examples: tuning, internal pulse, identifying the causes of errors.
4) Network and Connection—knowledge of current trends and influential people, social intelligence skills, your ties with other professionals
examples: compliance with standards of professionalism, making positive connections with leaders and peers, staying up-to-date with changing trends.
Domain Knowledge is often developed slowly, as a by-product of experience, but you can accelerate it by setting aside a little time each day to improve it. Increasing your domain knowledge in these four areas will accelerate your growth as a musician, and will open up new opportunities for you to grow and enjoy your skills.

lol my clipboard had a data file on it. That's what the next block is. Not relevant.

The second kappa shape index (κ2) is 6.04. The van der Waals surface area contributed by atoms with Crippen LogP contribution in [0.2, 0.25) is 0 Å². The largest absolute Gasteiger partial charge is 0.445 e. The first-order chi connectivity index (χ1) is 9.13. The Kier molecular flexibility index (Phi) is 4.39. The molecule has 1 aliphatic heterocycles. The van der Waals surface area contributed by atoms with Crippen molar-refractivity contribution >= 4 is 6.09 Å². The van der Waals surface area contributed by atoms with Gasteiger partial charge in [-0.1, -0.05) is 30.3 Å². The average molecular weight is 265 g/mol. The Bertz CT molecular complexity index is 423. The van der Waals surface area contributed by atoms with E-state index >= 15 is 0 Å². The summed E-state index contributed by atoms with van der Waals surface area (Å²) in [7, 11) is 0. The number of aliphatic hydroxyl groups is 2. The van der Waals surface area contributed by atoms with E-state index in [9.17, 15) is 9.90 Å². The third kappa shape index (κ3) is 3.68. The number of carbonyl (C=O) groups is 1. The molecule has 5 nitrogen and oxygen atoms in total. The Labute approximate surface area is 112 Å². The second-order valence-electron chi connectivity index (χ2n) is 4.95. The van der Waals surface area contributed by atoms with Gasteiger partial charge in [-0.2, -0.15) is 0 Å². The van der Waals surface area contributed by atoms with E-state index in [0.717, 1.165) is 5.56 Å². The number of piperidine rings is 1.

The final pillar, and in many ways the most important, is self-management. The best-known example of a self-management problem is performance anxiety, or “stage fright”, but that’s just the tip of the iceberg. Here are the principles of good self-management:
1) Planning is the practice of setting goals to direct your focus and attention.
2) Metacognition is the practice of observing and actively selecting your thoughts and emotions during practice, rehearsals, and performances.
3) Self-evaluation is the practice of reflecting on your specific goals.
4) Improving your underlying beliefs and mental processes: we’ll use the catch-all term Psychology.
Strengthening your pillars